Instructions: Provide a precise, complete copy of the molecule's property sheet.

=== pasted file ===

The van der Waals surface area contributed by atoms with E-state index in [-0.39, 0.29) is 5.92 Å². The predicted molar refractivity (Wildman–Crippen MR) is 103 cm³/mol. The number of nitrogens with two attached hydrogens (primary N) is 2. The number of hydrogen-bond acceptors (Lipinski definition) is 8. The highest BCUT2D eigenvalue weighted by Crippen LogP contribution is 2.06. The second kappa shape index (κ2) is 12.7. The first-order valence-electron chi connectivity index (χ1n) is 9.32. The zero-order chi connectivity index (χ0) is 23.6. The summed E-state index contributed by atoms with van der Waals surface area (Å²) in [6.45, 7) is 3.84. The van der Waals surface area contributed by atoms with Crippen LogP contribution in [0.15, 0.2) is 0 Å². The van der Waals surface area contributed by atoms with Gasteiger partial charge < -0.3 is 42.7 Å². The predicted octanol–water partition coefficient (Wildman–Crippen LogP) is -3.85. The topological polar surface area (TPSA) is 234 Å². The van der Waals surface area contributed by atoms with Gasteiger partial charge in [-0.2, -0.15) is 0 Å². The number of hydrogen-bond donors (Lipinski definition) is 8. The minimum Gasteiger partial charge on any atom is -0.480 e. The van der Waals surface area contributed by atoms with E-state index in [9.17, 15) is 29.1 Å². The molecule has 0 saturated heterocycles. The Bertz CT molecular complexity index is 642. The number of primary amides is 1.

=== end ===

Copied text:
The van der Waals surface area contributed by atoms with E-state index in [-0.39, 0.29) is 5.92 Å². The predicted molar refractivity (Wildman–Crippen MR) is 103 cm³/mol. The number of nitrogens with two attached hydrogens (primary N) is 2. The number of hydrogen-bond acceptors (Lipinski definition) is 8. The highest BCUT2D eigenvalue weighted by Crippen LogP contribution is 2.06. The second kappa shape index (κ2) is 12.7. The first-order valence-electron chi connectivity index (χ1n) is 9.32. The zero-order chi connectivity index (χ0) is 23.6. The summed E-state index contributed by atoms with van der Waals surface area (Å²) in [6.45, 7) is 3.84. The van der Waals surface area contributed by atoms with Crippen LogP contribution in [0.15, 0.2) is 0 Å². The van der Waals surface area contributed by atoms with Gasteiger partial charge < -0.3 is 42.7 Å². The predicted octanol–water partition coefficient (Wildman–Crippen LogP) is -3.85. The topological polar surface area (TPSA) is 234 Å². The van der Waals surface area contributed by atoms with Gasteiger partial charge in [-0.2, -0.15) is 0 Å². The number of hydrogen-bond donors (Lipinski definition) is 8. The minimum Gasteiger partial charge on any atom is -0.480 e. The van der Waals surface area contributed by atoms with E-state index in [9.17, 15) is 29.1 Å². The molecule has 0 saturated heterocycles. The Bertz CT molecular complexity index is 642. The number of primary amides is 1.